Monday, January 24, 2005

The Rock of Foundation

Flying over the Mediterranean to Amman, Jordan in September of 2004 I felt a great deal of anticipation as the plane neared the coastline of Israel and Palestine. I had never been to the Middle East and was beginning my first tour of service with the Christian Peacemaker Teams in Baghdad, Iraq. I had purchased the audio book “Abraham- A Journey to the Heart of Three Faiths” by Bruce Feiler to listen to on the twelve-hour flight. The first chapter of the book details the author’s experience of being at the Dome of the Rock in the old city of Jerusalem. There within several hundred yards are some of the most sacred sites of the three monotheistic faiths. Our flight path took us just to the north of the old city and I could see the golden panels of the Dome glistening in the late afternoon sun. I had a very strong image of myself walking on the plaza of the Dome. Of being in such a powerful spiritual space that it had a physical impact.

Before my return to America in January of 2005 I was able to spend ten days with the CPT project in Hebron, Palestine. My flight to the U.S. left from Amman and I needed to travel through Jerusalem to reach the border with Jordan. Would I be able to bring my image to reality and travel to the Dome? I left Hebron early on January 6th so I would have time to walk the sacred spaces of Judaism, Islam and Christianity. I had read about the deep, rich and turbulent history of that rock and the city that it anchors. It is called the Even Shetiyah (Rock of Foundation) in the Jewish faith. It is the site where Abraham, the father of both Jews and Muslims, was led by God to renounce human sacrifice. It is the site of the Two Temples of Jerusalem of which now only the Wailing Wall remains as the most sacred site in Judaism. It is the place where Satan took Jesus to tempt him. It is the site of the Dome of the Rock as it was from that rock that the prophet Mohammed made his Night Journey into the seventh heaven. As I walked the plaza it was if I was walking into the epicenter of three faiths. Before me was the Dome of the Rock where I felt the children of Ishmael looking for solace as they mourned the loss of their homeland. To my right I felt the energy of the Wailing Wall as the children of Isaac mourned the passing of their Temple. To my left I felt the pain of the Via Dolorosa as the other children of Isaac mourned the suffering of Jesus on his final journey in this world.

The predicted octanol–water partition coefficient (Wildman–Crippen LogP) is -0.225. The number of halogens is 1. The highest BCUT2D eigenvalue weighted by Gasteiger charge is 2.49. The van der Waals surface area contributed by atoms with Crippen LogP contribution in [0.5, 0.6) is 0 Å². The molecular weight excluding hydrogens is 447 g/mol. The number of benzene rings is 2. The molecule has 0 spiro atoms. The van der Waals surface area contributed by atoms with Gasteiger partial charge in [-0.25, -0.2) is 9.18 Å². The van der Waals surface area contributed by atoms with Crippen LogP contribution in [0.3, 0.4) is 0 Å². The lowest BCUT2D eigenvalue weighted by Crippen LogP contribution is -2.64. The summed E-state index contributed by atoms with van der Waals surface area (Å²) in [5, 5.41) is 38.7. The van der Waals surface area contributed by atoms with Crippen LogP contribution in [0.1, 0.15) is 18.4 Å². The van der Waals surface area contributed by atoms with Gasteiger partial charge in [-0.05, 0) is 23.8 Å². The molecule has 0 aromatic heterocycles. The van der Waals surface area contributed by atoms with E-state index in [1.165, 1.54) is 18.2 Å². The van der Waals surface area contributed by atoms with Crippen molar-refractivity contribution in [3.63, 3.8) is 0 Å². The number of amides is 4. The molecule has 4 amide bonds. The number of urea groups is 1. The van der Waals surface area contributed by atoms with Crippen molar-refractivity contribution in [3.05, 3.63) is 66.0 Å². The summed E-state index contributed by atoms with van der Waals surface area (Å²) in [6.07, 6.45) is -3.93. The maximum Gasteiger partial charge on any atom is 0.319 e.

All the children of Abraham see this site as being at the center of their faith. All the children of Abraham see the rock as being an important symbol of their faith. All the children of Abraham don’t see the rock as belonging to anyone else. What should be seen as the epicenter of God’s love and compassion for all humans has been the site of conflict, bloodshed and hatred.

If the rock is the epicenter then Jerusalem is the first shock wave of monotheism. The city is a microcosm of the conflict between the three monotheistic faiths. Can it be the model for the non-violent resolution of that conflict? But before that question can be answered first there must be an answer to the question, “Whose city is this? Whose faith has the strongest claim to being the possessor of the rock and the city it anchors?”

Whose city is it? It’s God’s city, and not the sole possession of any of God’s children. It belongs to all and it needs to be open to all. No one group can say it is theirs and theirs alone.

While Jerusalem is God’s city it must be under the stewardship of God’s children. If Jerusalem and the rock that is the foundation of the world belong to the world then it should be administered by the world. It needs to be a world city and under the care of the United Nations. Only a world body can begin the work to heal centuries and centuries of anger and hatred. With much hard work and after many generations there can come a time when faithful Jews, Muslims and Christians can work together to care for the city. But in the beginning this care must be given by a world body. Listening must replace shouting. A commitment to peace must replace the failed heritage of violence. As Abraham, the father of all three faiths, came to see that God did not require human sacrifice as a means of worship Abraham’s children must come to see that the rock and the city are whole and can not be broken up and divided. Only then will the true meaning of the rock of foundation of the world become reality.

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